Do not make Guillaume Verdier say what he did not say: engineers and architects, naval or land, hate approximation. So no, contrary to the comments of certain colleagues who have wronged him in New Zealand, he has never affirmed that the New Zealand monohull, of which he is one of the main authors, has exceeded the symbolic bar of 100 km / hour.
A boat without a keel
The performance of this spectacular boat without a keel with weighted foils will therefore remain confidential. On the other hand, the architect, engaged for ten years alongside the New Zealand team which defends its title obtained in 2017, does not hesitate to assert a much faster tomorrow for the sailing race. 130, 150 km / hour? There too, no figure without a basis of serious calculations, but all hopes are allowed.
“If we adopt the strategy of dolphins whose body shape changes with speed, we could make enormous progress”, explains the architect at the dawn of a quiet day, Sunday March 14, since the two scheduled America’s Cup regattas were canceled due to lack of… wind. For now, the two competitors are tied on points: three wins for the Kiwi challenge and three for the Italian boat Luna rossa (1).
New Zealand and French projects
In this New Zealand project, Guillaume Verdier is the“One of the components of the team, with a look at the whole”, but the architect is much more solitary when he sits down at his drawing board for his French inventions. After having designed the most efficient monohulls of the last Vendée Globe, including that of the 2017 winner, Armel Le Cléac’h, he signed the plans for the boats of Charlie Dalin and Thomas Rettant, respectively 2e and 6e of the 2021 edition.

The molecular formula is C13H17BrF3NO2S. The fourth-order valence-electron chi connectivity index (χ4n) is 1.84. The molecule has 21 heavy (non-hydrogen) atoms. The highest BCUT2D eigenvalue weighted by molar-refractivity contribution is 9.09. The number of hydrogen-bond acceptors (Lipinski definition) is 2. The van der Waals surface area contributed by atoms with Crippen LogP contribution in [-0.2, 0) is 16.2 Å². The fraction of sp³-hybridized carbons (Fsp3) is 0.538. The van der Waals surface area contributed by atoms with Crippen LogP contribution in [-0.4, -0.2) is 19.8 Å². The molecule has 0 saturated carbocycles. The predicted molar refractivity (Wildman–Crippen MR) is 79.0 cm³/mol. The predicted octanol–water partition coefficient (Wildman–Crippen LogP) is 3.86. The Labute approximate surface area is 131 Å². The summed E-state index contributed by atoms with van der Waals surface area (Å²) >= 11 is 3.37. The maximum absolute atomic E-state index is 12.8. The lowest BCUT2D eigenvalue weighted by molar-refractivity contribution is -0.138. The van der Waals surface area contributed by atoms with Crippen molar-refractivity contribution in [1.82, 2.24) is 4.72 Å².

“They were among the fastest boats, but they were unlucky and suffered from totally atypical weather and sea conditions which forced them to considerably reduce performance”, he explains, preferring to retain the positive side of this disappointment. “Nature remains the master of the game, fatigue, the weather and luck are even stronger than us and this is also true for the America’s Cup”, he continues.
Nature remains the patron
The Formula 1 of the America’s Cup, clad with sensors, computers and coaches on the ground, remain in fact subject to the human baton and its hazards. “With these machines, if the coxswain and the chief strategy officer on board miss the start or make a bad decision, it’s screwed up, continues the architect. We have the perfect means to build computerized and high-performance marine drones, but the day it will come to this, I will no longer be there. “
The organizers of the America’s Cup, the oldest sports competition in history, created in 1851, are keeping a close watch. They prohibited the GPS on board, the computer reading of the trajectory of the adversary during the regatta, the communications between the boat and its team ashore during the race. “We are not allowed to calculate the speed of our opponent in training either, continues Guillaume Verdier. You still have to look at the wind and the sky with your eyes and that’s fine. “